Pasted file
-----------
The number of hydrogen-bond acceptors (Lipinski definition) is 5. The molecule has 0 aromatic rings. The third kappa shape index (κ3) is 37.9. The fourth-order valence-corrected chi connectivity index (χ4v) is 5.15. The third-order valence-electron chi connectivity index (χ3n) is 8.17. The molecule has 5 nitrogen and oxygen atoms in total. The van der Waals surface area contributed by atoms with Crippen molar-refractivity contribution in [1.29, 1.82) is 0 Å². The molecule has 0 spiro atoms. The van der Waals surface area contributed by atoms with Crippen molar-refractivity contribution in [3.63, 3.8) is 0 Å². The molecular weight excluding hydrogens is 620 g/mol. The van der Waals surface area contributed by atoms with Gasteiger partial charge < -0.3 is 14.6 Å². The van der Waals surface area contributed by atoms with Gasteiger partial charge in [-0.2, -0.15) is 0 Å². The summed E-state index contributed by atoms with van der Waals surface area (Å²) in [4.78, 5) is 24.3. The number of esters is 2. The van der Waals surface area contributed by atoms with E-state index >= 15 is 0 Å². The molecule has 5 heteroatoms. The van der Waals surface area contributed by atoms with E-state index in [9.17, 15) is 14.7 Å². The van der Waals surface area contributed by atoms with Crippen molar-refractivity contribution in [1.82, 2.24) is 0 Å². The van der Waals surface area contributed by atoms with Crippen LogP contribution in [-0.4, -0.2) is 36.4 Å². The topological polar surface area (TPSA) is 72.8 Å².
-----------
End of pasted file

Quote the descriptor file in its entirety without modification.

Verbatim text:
The number of hydrogen-bond acceptors (Lipinski definition) is 5. The molecule has 0 aromatic rings. The third kappa shape index (κ3) is 37.9. The fourth-order valence-corrected chi connectivity index (χ4v) is 5.15. The third-order valence-electron chi connectivity index (χ3n) is 8.17. The molecule has 5 nitrogen and oxygen atoms in total. The van der Waals surface area contributed by atoms with Crippen molar-refractivity contribution in [1.29, 1.82) is 0 Å². The molecule has 0 spiro atoms. The van der Waals surface area contributed by atoms with Crippen molar-refractivity contribution in [3.63, 3.8) is 0 Å². The molecular weight excluding hydrogens is 620 g/mol. The van der Waals surface area contributed by atoms with Gasteiger partial charge < -0.3 is 14.6 Å². The van der Waals surface area contributed by atoms with Gasteiger partial charge in [-0.2, -0.15) is 0 Å². The summed E-state index contributed by atoms with van der Waals surface area (Å²) in [4.78, 5) is 24.3. The number of esters is 2. The van der Waals surface area contributed by atoms with E-state index >= 15 is 0 Å². The molecule has 5 heteroatoms. The van der Waals surface area contributed by atoms with E-state index in [9.17, 15) is 14.7 Å². The van der Waals surface area contributed by atoms with Crippen molar-refractivity contribution in [1.82, 2.24) is 0 Å². The van der Waals surface area contributed by atoms with Crippen LogP contribution in [-0.4, -0.2) is 36.4 Å². The topological polar surface area (TPSA) is 72.8 Å².